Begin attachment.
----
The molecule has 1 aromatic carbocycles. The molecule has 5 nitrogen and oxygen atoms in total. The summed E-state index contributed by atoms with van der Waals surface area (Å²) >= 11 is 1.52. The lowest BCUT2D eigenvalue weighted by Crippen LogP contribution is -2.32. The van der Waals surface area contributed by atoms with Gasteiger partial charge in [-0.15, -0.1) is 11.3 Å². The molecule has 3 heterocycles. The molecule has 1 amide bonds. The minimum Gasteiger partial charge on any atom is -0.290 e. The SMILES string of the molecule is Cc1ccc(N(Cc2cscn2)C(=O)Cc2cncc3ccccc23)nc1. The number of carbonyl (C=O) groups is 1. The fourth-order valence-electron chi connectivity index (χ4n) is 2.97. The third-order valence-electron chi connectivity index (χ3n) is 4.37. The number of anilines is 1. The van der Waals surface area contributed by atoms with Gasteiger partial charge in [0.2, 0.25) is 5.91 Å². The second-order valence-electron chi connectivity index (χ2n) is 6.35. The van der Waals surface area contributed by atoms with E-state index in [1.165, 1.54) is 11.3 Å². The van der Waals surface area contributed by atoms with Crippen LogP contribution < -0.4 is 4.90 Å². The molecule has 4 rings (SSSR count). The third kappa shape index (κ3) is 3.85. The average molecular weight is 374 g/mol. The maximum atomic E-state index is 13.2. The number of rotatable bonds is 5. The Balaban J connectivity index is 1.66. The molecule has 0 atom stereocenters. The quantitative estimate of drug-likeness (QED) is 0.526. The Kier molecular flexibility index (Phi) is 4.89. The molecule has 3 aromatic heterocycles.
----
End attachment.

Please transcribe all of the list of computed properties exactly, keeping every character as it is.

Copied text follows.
The molecule has 1 aromatic carbocycles. The molecule has 5 nitrogen and oxygen atoms in total. The summed E-state index contributed by atoms with van der Waals surface area (Å²) >= 11 is 1.52. The lowest BCUT2D eigenvalue weighted by Crippen LogP contribution is -2.32. The van der Waals surface area contributed by atoms with Gasteiger partial charge in [-0.15, -0.1) is 11.3 Å². The molecule has 3 heterocycles. The molecule has 1 amide bonds. The minimum Gasteiger partial charge on any atom is -0.290 e. The SMILES string of the molecule is Cc1ccc(N(Cc2cscn2)C(=O)Cc2cncc3ccccc23)nc1. The number of carbonyl (C=O) groups is 1. The fourth-order valence-electron chi connectivity index (χ4n) is 2.97. The third-order valence-electron chi connectivity index (χ3n) is 4.37. The number of anilines is 1. The van der Waals surface area contributed by atoms with Gasteiger partial charge in [0.2, 0.25) is 5.91 Å². The second-order valence-electron chi connectivity index (χ2n) is 6.35. The van der Waals surface area contributed by atoms with E-state index in [1.165, 1.54) is 11.3 Å². The van der Waals surface area contributed by atoms with Crippen LogP contribution < -0.4 is 4.90 Å². The molecule has 4 rings (SSSR count). The third kappa shape index (κ3) is 3.85. The average molecular weight is 374 g/mol. The maximum atomic E-state index is 13.2. The number of rotatable bonds is 5. The Balaban J connectivity index is 1.66. The molecule has 0 atom stereocenters. The quantitative estimate of drug-likeness (QED) is 0.526. The Kier molecular flexibility index (Phi) is 4.89. The molecule has 3 aromatic heterocycles.